Privacy and security concerns are reducing the likelihood that people will use the internet to conduct transactions online, a new study from the National Telecommunications and Information Administration (NTIA) found.
Of the homes surveyed, 29% had not conducted financial transactions online and 26% had not shopped online in the past year, according to the report.
The survey also found that 19 million households experienced some type of online security breach in the past year.
For the report, the Census Bureau gathered the data from 41,000 homes that use the internet.
Data breaches are definitely top-of-mind among Internet users, with 63% of homes expressing concerns about identity theft, while 45% said they were concerned about banking fraud.
The survey also found that if someone had experienced a data breach, they were more likely to avoid online activity in the future.
Encryption may be the answer to help alleviate some users' concerns, NTIA said.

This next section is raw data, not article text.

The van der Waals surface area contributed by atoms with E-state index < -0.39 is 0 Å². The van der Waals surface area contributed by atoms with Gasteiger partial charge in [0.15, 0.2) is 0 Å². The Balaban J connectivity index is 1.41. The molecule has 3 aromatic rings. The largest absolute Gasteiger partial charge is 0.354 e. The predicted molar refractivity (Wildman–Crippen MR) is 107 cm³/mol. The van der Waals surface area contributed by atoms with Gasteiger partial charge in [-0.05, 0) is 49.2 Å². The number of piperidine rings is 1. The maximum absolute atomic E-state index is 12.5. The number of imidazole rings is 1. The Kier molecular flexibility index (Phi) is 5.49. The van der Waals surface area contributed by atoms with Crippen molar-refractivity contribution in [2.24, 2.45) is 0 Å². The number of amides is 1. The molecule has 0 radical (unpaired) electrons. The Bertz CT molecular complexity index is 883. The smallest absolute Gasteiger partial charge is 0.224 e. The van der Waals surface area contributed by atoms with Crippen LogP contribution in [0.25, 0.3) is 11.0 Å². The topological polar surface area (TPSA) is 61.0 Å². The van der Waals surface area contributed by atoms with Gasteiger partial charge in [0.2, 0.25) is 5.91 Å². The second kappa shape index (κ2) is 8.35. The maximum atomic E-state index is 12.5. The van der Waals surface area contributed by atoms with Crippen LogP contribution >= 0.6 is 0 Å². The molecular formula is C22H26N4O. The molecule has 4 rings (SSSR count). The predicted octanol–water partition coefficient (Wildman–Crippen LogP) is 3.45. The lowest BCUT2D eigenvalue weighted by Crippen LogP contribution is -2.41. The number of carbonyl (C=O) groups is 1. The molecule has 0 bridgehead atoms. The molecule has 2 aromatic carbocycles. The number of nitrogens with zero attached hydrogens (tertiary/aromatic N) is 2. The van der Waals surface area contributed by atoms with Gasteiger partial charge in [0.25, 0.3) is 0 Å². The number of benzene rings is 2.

"NTIA will continue to analyze relevant data, as well as potential policies—such as encouraging the widespread deployment of strong encryption and other security measures—that could help build trust in the Internet and stimulate the free flow of information and commerce online," the organization said in a blog post.
Businesses and government agencies alike are increasingly shifting to HTTPS as a way to enhance security, because it verifies the identity of a website or web service for a connecting client and encrypts almost all information sent between a website or service and the user. One organization in particular, Let's Encrypt, is working to make the internet more secure by offering free online security certificates.